Biden still has work to do on the economy – OpEd – Eurasia Review
By Maria Maalouf*
There is no doubt that US President Joe Biden won a major political and legislative victory when Congress last month passed a major spending bill totaling $360 billion. The Inflation Reduction Act includes funds for health, climate and other spending areas. However, Biden’s celebrations could be premature. Other political factors could thwart his political programs. The $360 billion spending package could face many hurdles.
The Biden administration enjoyed several political gains through the passage of this bill. It showed that the president can work with Congress and overcome any opposition. As a result, he can coordinate many policies with Democrats in Congress under House Speaker Nancy Pelosi. Additionally, Biden is fulfilling his campaign promises to spend more on health care and the climate.
Additionally, the president is moving the Democratic Party along a progressive path. The policy of the US government is now to focus more on social programs, as opposed to defense spending still favored by Republicans. Moreover, the size of the expense package is enormous. Therefore, he will fund and promote many of the proposals the Biden administration has been talking about since entering the White House. Biden’s political victory dispelled his image as a failed politician far inferior to his two Democratic predecessors: Bill Clinton and Barack Obama.
What is crucial for Biden is that he is now able to energize his political base. It’s a common phrase in the American political lexicon that means a president can muster the popular support he needs to govern and implement his vision for the country. Many show enthusiasm for what Biden has done. For example, former Secretary of Labor Robert Reich wrote in support of the president as a politician capable of defeating a conservative agenda. Predictably, many analysts are now debating the next policy move for Biden. Most likely, he will impose two types of taxes: one will be levied on the super-rich in America and the other will be applied to the big oil companies who make big profits.
Nonetheless, Biden still can’t control inflation. It is a very negative political trend that the American middle class is so affected by the rising price of every commodity, especially food.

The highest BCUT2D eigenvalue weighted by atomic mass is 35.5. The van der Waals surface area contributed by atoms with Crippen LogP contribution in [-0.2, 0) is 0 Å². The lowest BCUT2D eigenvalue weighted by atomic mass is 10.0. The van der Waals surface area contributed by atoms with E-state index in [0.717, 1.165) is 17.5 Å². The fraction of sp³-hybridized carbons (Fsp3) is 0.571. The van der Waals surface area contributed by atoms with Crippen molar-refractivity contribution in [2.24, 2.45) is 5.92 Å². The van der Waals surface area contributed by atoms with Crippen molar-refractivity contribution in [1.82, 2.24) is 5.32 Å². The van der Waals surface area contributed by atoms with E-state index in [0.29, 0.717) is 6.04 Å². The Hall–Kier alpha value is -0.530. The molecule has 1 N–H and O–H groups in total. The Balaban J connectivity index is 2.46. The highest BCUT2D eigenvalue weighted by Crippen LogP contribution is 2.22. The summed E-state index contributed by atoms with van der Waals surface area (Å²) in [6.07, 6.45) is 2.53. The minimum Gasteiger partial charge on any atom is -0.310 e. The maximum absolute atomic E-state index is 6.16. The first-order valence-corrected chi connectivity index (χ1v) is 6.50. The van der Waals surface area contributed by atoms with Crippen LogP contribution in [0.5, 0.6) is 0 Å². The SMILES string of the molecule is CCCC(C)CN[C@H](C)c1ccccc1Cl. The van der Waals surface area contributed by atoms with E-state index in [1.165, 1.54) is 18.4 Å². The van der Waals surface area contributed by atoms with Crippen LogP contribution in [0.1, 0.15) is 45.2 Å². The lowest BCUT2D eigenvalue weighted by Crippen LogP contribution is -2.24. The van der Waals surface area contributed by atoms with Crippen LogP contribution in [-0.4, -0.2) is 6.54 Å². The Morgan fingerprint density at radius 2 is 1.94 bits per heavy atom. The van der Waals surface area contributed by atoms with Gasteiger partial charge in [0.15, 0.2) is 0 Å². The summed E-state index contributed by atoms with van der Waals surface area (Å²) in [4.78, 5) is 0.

The future of this huge spending bill remains uncertain, especially if Democrats lose control of the House of Representatives as expected in November’s midterm elections. Worse still, millions of Americans are skeptical about whether or not this bill will improve the economy. The budget deficit could also swell due to the Inflation Reduction Act.
According to National Public Radio: “Because the midterm review projections were finalized in June, (the budget shortfall) does not include the $280 billion CHIPS and science law and climate, health, and and taxes estimated at $740 billion.” This means the Biden administration will spend the same amount of money on a similar bill and target health care and climate. NPR estimates that the Biden administration “projects a deficit of $1.03 trillion, down from nearly $400 billion.” Still, the budget deficit is unlikely to shrink if Democrats continue to pass these lavish spending bills.
Biden cannot govern by taxing and spending. The American people will resent him that way. Instead, Biden’s economic agenda should seek common ground, identifying what Democrats and Republicans can achieve together to improve the economy. In this regard, he finds support among some Republicans, who see in his partial cancellation of student debt a tremendous relief for the American economy. This is what Biden needs to push quickly and hard. Canceling $1 trillion in student debt is more helpful to the US economy than spending $360 billion on programs that cannot succeed in their entirety.
• Maria Maalouf is a Lebanese journalist, broadcaster, editor and writer. She holds a master’s degree in political sociology from the University of Lyon.